Marketers and ‘the business’ are not Game of Thrones-style foes, but key partners that create total experience of brands
Most brands overlook the total experience, or TX, at their peril, Andrew Holt writes. In the quest for growth, there are four strategies effective brands use to unlock value.
Consumers don’t separate their experience of a business into a disconnected sum of parts, with a poor digital experience siloed from a funny TV ad or a great returns policy, but rather these are absorbed collectively to form an interconnected perception of the brand built through a total experience.
Old news is new news for brands seeking growth in 2021
We’re in the age of the experience economy. Customer experience (CX), user experience (UX), employee experience (EX) are the watch-words for any business wanting to grow their customer base – and with it, their bottom line. But in 2021 there’s another X to add to the marketing vernacular, total experience (TX).
Global research and advisory firm Gartner recently identified ‘total experience’ as one of the top 10 strategic technology trends for 2021. As Brian Burke, its VP of research states: “…total experience (TX), is a strategy that connects multiexperience with customer, employee and user experience disciplines… and organisations that provide a TX will outperform competitors across key satisfaction metrics over the next three years.”
Gartner’s prediction reveals two significant and timely lessons for brands seeking growth.
It’s all brand to us
First, by drawing an explicit link between the human experience of a business and its commercial success, Gartner reminds us of a fundamental commercial truth – that we are all in the business of brand. Marketing departments and ‘the business’ are not competing entities jostling for supremacy like warring families in Game of Thrones, but foundational elements in the organisational value chain. To paraphrase legendary management consultant and author on business, Peter Drucker, beyond marketing and innovation everything else a business does is implementation.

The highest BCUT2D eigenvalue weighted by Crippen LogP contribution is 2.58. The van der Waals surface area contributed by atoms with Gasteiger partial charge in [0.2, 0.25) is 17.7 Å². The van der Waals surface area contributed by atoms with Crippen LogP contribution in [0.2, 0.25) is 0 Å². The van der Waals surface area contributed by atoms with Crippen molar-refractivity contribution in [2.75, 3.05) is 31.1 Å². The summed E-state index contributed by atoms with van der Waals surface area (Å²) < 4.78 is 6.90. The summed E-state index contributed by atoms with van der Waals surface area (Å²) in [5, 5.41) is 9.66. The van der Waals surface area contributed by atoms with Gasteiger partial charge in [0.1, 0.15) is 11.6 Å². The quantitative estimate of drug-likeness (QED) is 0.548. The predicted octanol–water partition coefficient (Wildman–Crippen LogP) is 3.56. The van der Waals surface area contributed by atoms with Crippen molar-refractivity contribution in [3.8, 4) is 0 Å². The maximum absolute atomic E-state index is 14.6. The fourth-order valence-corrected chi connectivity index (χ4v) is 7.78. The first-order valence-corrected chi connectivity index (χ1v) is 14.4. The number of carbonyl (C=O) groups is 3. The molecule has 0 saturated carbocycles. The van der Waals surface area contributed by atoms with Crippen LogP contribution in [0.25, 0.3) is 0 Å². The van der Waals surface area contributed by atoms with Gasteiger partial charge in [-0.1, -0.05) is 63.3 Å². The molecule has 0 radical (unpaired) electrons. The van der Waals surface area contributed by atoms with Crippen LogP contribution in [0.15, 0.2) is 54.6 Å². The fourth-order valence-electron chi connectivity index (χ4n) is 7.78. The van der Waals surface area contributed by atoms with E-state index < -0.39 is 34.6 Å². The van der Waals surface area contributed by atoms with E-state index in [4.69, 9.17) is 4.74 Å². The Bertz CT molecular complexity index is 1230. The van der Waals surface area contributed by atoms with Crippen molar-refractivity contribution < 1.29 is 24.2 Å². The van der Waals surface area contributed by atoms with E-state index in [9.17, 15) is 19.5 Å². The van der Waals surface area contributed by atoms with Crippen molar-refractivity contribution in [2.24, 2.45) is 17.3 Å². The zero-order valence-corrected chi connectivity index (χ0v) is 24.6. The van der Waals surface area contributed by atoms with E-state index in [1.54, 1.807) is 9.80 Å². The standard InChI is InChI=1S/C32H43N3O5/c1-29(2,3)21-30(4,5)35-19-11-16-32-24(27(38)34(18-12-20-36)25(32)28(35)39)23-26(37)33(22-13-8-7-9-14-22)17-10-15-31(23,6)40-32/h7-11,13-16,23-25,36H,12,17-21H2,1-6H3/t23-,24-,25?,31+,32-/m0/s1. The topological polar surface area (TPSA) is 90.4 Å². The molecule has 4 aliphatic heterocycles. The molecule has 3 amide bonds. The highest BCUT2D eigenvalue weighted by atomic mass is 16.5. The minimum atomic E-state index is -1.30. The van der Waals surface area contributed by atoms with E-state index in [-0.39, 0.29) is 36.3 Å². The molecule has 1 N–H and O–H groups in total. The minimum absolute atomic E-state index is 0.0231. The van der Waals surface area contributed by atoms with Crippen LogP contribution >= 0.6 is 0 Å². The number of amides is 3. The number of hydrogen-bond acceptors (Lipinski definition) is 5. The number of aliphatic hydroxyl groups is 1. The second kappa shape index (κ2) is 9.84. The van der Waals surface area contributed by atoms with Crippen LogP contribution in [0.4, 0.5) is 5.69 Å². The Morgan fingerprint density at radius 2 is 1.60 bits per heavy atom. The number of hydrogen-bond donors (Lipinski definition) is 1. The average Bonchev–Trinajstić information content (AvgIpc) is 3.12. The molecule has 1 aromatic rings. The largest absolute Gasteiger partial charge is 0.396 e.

Second, the ‘total experience’ concept also explains why this is true. That to everyone who experiences a business in any way, everything is brand. Consumers don’t separate their experience of a business into a disconnected sum of parts, with a poor digital experience siloed from a funny TV ad or a great returns policy, but rather these are absorbed collectively to form an interconnected perception of the brand built through a total experience.
Now this is not exactly new news.
The whole is greater than the sum of the parts
In 1974, when Stephen King – the head of advertising research at ad agency J. Walter Thomson – wrote his brief but revolutionary ‘Planning Guide’, which famously ‘invented’ the discipline of Brand Planning alongside the work of Stanley Pollitt at competing ad agency BMP, his central concept was that the ‘total impression’ of a brand in the mind of the consumer is built from an array of associations including price, product delivery, promotions, packing, distribution, name etc. Marketing, King argued, was the act of harnessing these diverse inputs into a coherent and compelling whole – the ability to see the four Ps in their pod, if you will.
So, if not new news, why is this still good news for brands looking for new growth in 2021?
The business of brand